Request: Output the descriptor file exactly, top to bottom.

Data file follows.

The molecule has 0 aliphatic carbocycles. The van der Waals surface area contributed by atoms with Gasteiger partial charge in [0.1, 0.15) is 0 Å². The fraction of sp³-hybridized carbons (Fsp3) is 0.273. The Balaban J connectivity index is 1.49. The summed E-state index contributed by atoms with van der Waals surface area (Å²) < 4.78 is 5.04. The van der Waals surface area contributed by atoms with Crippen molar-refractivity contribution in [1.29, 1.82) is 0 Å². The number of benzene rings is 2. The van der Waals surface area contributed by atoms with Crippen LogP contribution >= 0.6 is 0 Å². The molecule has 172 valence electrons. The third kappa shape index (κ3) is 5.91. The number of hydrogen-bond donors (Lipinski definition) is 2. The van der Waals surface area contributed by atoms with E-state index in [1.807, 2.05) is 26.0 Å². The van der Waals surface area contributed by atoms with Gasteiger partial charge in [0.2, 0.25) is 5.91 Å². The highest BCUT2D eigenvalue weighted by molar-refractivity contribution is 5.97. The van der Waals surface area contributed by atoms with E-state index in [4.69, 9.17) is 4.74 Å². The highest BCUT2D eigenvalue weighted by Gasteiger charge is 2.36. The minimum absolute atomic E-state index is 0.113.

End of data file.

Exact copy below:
The molecule has 0 aliphatic carbocycles. The van der Waals surface area contributed by atoms with Gasteiger partial charge in [0.1, 0.15) is 0 Å². The fraction of sp³-hybridized carbons (Fsp3) is 0.273. The Balaban J connectivity index is 1.49. The summed E-state index contributed by atoms with van der Waals surface area (Å²) < 4.78 is 5.04. The van der Waals surface area contributed by atoms with Crippen molar-refractivity contribution in [1.29, 1.82) is 0 Å². The number of benzene rings is 2. The van der Waals surface area contributed by atoms with Crippen LogP contribution >= 0.6 is 0 Å². The molecule has 172 valence electrons. The third kappa shape index (κ3) is 5.91. The number of hydrogen-bond donors (Lipinski definition) is 2. The van der Waals surface area contributed by atoms with E-state index in [1.807, 2.05) is 26.0 Å². The van der Waals surface area contributed by atoms with Gasteiger partial charge in [0.2, 0.25) is 5.91 Å². The highest BCUT2D eigenvalue weighted by molar-refractivity contribution is 5.97. The van der Waals surface area contributed by atoms with E-state index in [4.69, 9.17) is 4.74 Å². The highest BCUT2D eigenvalue weighted by Gasteiger charge is 2.36. The minimum absolute atomic E-state index is 0.113.